The Instagram watchdog that calls out fashion counterfeits

Accounts like @yeezybusta are playing a key role in the online resale market.


Real or Fake?


The Instagram watchdog that calls out fashion counterfeits

Accounts like @yeezybusta are playing a key role in the online resale market.

The fashion retail market is in flux, but e-commerce platforms are thriving. Beyond online shops that operate like traditional retail stores is an increasingly robust network of “recommerce” platforms like Depop, Grailed and, of course, Ebay, where users can buy upscale fashion items from individual sellers at significant markdowns. Online resale platforms are growing 20 times faster than the rest of the retail market, according to a recent report from the fashion retail forecasters ThredUp.

But with the new dynamic of buying clothes from strangers via an app comes the threat of getting ripped off. Instagram has come under fire in the past for allowing counterfeiters to advertise fake sneakers on the platform, and style forums are filled with threads of bad encounters with online re-sellers. A particularly long thread on the popular Kanyetothe forums outlined a nightmare scenario in which a user unwittingly bought fake sneakers and spent weeks trying to get a refund. The problem of counterfeiting is felt most severely by participants in the booming streetwear market, where limited drops and exclusive releases make every item a harrowing adventure to acquire. And while bigger sites like Grailed have rigorous standards in place to protect buyers from frauds, things aren’t so clear-cut elsewhere online.

Instagram accounts like @fake_education and @yeezybusta illustrate the sophistication of today’s counterfeiters. Oftentimes it is a small detail like a misplaced stitch or slight color variation that separates the real from the fake. And as more shoppers turn to second hand resellers, elaborate counterfeits are bound to remain a problem.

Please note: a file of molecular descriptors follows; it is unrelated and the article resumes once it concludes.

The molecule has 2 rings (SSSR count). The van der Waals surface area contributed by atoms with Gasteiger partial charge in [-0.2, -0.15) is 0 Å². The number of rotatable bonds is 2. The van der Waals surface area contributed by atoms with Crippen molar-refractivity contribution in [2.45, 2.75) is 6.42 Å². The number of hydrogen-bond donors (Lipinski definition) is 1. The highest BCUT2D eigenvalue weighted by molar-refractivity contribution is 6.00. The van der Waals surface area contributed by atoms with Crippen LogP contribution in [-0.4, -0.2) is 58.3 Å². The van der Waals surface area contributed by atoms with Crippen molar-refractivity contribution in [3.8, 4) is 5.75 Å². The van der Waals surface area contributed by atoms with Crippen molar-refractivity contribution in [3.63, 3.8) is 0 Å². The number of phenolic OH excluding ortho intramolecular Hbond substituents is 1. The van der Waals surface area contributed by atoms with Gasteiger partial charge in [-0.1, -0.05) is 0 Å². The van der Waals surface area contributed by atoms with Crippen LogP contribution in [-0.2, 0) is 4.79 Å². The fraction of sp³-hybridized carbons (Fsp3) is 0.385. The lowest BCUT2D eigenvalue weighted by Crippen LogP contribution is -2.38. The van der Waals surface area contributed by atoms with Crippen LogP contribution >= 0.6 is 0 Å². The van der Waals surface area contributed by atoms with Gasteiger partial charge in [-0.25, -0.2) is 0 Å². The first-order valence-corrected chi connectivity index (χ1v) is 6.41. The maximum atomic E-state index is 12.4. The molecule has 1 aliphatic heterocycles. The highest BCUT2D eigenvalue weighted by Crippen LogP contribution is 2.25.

On his website, @yeezybusta, who famously called out Soulja Boy for wearing fake Yeezys in an Instagram photo, charges $10 for a “legit check,” where he’ll evaluate photos of a sneaker on sale and tell you if it’s fake. Over email, the 19-year-old L.A. native, who prefers to remain anonymous because of some of the high profile celebrities he calls out, described how counterfeits have become more pernicious and why services like his will continue to play a role in the online reseller market.

How did you learn to spot counterfeit Yeezys?

I was unintentionally gifted a pair of fake Yeezys for my birthday a couple years ago. I didn’t know that they were fake and I wore them until someone called me out. I then did some research, saved up some money and bought a real pair. Now with every drop, I educate myself through comparing my real pairs to what I find online.

Online resellers like Grailed and Depop are a growing force in retail. Do you think an app or an algorithm could ever spot fakes?

Unfortunately, no. Someone could create one, however the counterfeit manufacturers are always up to date and would find some sort of way to trick the algorithm. Also, fakes are getting so good these days that they are almost indistinguishable from the real thing unless you know exactly what to look for.

On Instagram, counterfeits seem to pop up all the time. Do people message you to verify shoes before they buy?

All the time. I offer a service on my website to legit check people’s shoes. I would love to do it for free (and I have in the past), however I get hundreds of requests a day and it’ll take up my entire day, every day.

UFC Champ @cody_nolove #busted

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Your account points out some pretty high profile people who are wearing fake sneakers. Have you ever been confronted?

I have. 95 percent of the time they come to me asking for help and advice. Sometimes there is someone who is really angry who tries to attack me but at the end of the day, I am just speaking the truth, not hating or bullying.

As streetwear continues to dominate the fashion world, do you think there's a business to be made out of identifying fakes?

Definitely. In my opinion the first step is educating the masses and trying to make wearing fakes socially unacceptable (since buying and selling counterfeit products is illegal anyway) and then weeding out what is left of the fakes so people can enjoy their authentic goods as they are intended to.

Do you think there is a solution to fake sneakers popping up in online shops?

Making sure people are educated enough to not purchase off of sketchy websites is the first step. I always say “If it’s too good to be true, it’s too good to be true.” The next step would be to encourage people to buy from reputable sources instead of places like Ebay. It's better to pay the extra money and get the real deal than to “save” $100 and get a fake pair.